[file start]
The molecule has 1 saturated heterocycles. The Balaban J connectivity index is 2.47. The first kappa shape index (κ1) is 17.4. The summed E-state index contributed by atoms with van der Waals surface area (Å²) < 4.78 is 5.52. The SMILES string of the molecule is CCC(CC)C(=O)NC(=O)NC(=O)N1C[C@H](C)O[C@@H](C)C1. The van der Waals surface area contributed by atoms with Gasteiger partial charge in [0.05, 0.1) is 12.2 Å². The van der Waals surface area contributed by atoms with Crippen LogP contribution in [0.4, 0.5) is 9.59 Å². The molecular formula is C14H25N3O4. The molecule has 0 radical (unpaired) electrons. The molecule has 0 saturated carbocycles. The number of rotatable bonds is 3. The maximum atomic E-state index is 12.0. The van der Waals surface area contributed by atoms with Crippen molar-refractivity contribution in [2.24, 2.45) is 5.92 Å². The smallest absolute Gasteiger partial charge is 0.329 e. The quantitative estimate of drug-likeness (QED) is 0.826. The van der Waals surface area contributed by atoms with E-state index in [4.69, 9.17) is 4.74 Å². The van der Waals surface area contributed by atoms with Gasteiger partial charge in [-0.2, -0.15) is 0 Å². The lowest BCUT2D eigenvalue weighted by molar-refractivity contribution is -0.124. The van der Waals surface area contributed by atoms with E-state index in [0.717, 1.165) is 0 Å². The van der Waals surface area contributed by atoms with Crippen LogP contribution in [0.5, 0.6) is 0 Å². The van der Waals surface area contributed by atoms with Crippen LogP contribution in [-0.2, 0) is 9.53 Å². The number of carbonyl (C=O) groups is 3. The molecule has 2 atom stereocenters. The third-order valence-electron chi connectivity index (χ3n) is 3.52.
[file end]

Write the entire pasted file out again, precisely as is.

The molecule has 1 saturated heterocycles. The Balaban J connectivity index is 2.47. The first kappa shape index (κ1) is 17.4. The summed E-state index contributed by atoms with van der Waals surface area (Å²) < 4.78 is 5.52. The SMILES string of the molecule is CCC(CC)C(=O)NC(=O)NC(=O)N1C[C@H](C)O[C@@H](C)C1. The van der Waals surface area contributed by atoms with Gasteiger partial charge in [0.05, 0.1) is 12.2 Å². The van der Waals surface area contributed by atoms with Crippen LogP contribution in [0.4, 0.5) is 9.59 Å². The molecular formula is C14H25N3O4. The molecule has 0 radical (unpaired) electrons. The molecule has 0 saturated carbocycles. The number of rotatable bonds is 3. The maximum atomic E-state index is 12.0. The van der Waals surface area contributed by atoms with Crippen molar-refractivity contribution in [2.24, 2.45) is 5.92 Å². The smallest absolute Gasteiger partial charge is 0.329 e. The quantitative estimate of drug-likeness (QED) is 0.826. The van der Waals surface area contributed by atoms with E-state index in [4.69, 9.17) is 4.74 Å². The van der Waals surface area contributed by atoms with Gasteiger partial charge in [-0.2, -0.15) is 0 Å². The lowest BCUT2D eigenvalue weighted by molar-refractivity contribution is -0.124. The van der Waals surface area contributed by atoms with E-state index in [0.717, 1.165) is 0 Å². The van der Waals surface area contributed by atoms with Crippen LogP contribution in [0.5, 0.6) is 0 Å². The van der Waals surface area contributed by atoms with Crippen LogP contribution in [-0.2, 0) is 9.53 Å². The number of carbonyl (C=O) groups is 3. The molecule has 2 atom stereocenters. The third-order valence-electron chi connectivity index (χ3n) is 3.52.